You should always be suspicious about people or companies who offer loans on very easy terms. It is highly likely that there will be exorbitant hidden charges and/or penalties. These people are often considered by people who haven’t got a stellar credit history. How can you avoid Shylocks but still get the money you need to buy a set of wheels (so you can get to your job so you can earn the money to pay off the loan and still have something left over to live on)? Is there a way?

The first thing to do is to look at your credit history carefully. Sometimes, the printouts can be wrong or out of date. A debt may be in dispute or you may have already paid it off, and this isn’t shown on the bit of paper. If you can sort this out and clarify what’s going on, then you may be able to clear your name on the credit front.

The next thing you can try doing if you do have outstanding debts or unpaid bills that are damaging your credit rating is to do what you can to pay them off. This may mean that you have to trim your lifestyle back a bit  cut that credit card up if you find that you can’t help yourself running up big bills with it!

If the problem is well and truly in the past  perhaps the bad rating is a legacy of being young and stupid many years ago  then having the paperwork, such as bank statements and budgets can be used to show lenders that you have learned how to manage your money properly and you are unlikely to default on a loan again. Another possibility is to save up and have a large deposit handy, which not only means that you’re borrowing less but also shows the lender that you’re able to save money.

And, most obvious of all, try applying to a different lender. If you’ve always gone to the same lending organisation and they know that you have a tendency to get yourself into problems, then a new lender might be more favourable towards you, especially if you take some of the other steps listed above. Talk to us and we’ll help you find a new lender that suits your situation  and we’ll help you with the fine print so you don’t end up paying a pound of flesh.

Borrowing and lending terms for absolute beginners

Some of the people who use our services to find a good car loan aren’t old hands at the game of borrowing and lending. For many people, leaving school and getting a job is often what triggers the need for a car you need to get to work, don’t you, especially if that job is in a place or time that just doesn’t work for the other El Cheapo options such as walking, bussing, carpooling or biking. And unless you can get a bit of dough off Mum and Dad, you’re probably going to have to borrow some money so you can buy a car (or a motorbike another worthy option that’s a bit more frugal on petrol and is a good way to get about for those who don’t have to cart a family around) so you can get to work to earn some money which you will need for paying back what you borrowed to get the vehicle.

However, if you’re new to the world of borrowing and loans, some of the terms might be a bit unfamiliar. This glossary might help you start off and might also help you avoid a few traps for the unwary beginner.

Principal: The principal is the amount that you’re borrowing. This is usually the price of the car, but it pays to ask a few questions just in case there are a few extra charges here and there often, there’s an administration or application fee associated with applying for the loan (the employees of lending companies have to eat…).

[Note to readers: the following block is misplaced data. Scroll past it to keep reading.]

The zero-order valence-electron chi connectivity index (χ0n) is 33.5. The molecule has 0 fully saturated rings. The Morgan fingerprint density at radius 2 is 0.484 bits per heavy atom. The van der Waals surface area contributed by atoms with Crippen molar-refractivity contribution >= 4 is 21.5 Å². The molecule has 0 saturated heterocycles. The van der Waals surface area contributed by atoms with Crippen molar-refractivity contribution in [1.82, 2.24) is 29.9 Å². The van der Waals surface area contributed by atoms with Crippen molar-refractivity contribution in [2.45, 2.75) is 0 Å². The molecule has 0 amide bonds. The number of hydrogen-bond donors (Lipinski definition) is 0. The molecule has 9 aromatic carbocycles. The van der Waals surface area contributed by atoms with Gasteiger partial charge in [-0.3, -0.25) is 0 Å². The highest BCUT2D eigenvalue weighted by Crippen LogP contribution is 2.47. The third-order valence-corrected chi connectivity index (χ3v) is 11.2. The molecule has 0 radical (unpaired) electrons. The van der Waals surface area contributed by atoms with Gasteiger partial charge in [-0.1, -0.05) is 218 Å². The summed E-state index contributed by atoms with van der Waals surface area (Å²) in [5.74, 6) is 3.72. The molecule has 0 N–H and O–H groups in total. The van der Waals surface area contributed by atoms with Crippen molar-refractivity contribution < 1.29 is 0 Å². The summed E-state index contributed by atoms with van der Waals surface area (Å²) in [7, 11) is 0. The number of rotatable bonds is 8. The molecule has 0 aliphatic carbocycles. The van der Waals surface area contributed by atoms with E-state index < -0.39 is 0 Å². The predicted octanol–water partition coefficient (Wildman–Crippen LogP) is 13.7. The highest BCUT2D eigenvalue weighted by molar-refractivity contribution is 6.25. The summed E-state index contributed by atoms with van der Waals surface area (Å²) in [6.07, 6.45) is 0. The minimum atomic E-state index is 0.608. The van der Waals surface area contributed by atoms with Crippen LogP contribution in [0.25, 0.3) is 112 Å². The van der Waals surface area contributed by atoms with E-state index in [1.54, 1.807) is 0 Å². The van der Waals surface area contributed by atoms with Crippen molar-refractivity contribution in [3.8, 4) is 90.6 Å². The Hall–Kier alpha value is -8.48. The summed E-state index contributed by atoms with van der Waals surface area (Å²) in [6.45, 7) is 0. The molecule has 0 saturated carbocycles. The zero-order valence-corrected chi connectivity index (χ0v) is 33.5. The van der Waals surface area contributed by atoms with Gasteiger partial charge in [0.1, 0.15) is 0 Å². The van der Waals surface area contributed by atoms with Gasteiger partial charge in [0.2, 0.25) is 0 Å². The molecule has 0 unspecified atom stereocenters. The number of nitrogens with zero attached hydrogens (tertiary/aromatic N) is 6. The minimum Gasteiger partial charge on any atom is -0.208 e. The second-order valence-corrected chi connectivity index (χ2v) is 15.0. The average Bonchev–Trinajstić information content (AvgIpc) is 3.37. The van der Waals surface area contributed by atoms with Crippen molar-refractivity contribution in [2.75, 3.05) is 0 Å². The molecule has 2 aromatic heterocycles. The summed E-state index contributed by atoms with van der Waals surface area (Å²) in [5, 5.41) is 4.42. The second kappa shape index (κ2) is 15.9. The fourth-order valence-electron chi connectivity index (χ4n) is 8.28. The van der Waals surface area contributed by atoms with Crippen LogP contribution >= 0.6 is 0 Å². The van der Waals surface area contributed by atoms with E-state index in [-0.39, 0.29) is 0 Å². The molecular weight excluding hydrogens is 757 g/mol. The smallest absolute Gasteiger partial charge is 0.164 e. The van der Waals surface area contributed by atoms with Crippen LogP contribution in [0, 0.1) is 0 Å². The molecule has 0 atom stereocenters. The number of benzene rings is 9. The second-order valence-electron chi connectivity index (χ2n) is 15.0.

Compound interest: Compound interest is not just something you have to calculate in maths class. In case you were asleep during that class and just went through the motions, compound interest works like this. Just say that you borrow $1000 at an interest rate of 10% per annum (per annum = per year). The interest calculated the first time round will be $100, which is 10% of $1000. The next time that the interest is calculated, it will be 10% of ($1000 + $100 = $1100), which is $110. This assumes, of course, that you haven’t made any repayments. Generally when the interest at Time B is calculated, it will be 10% of principal + interest calculated at Time A any repayments. It doesn’t take a maths whizz to work out that the amount you have to pay back keeps growing and growing, so the more repayments you make and the quicker you pay back your loan, the less you will pay in the long run.

Bailiff: This is something you want to avoid. If you don’t manage to make your repayments, the inevitable will happen. Remember how annoyed you got when someone borrowed your favourite CD but never gave it back? Well, this is how the loan companies get when you don’t pay them back the money you borrowed to buy that car. And they will send someone to get that vehicle off you, as it was paid for with their money, after all. This person is the bailiff. The car will probably be sold by them and this money will go towards what you owe them. You still might have to keep making payments, too, and your credit history (like a report card on what you’re like when it comes to paying back loans) will have a black mark against it, meaning it will be harder for you to borrow money a second time again. DON’T GO THERE! (If you have had problems in the past, don’t despair and feel like you’re condemned to riding the bus for the rest of your life talk to us, as we might be able to find something that will work for you.)

Of course, these are just a few of the terms that you need to know when you’re taking out a loan for a vehicle of any description. More in the next post!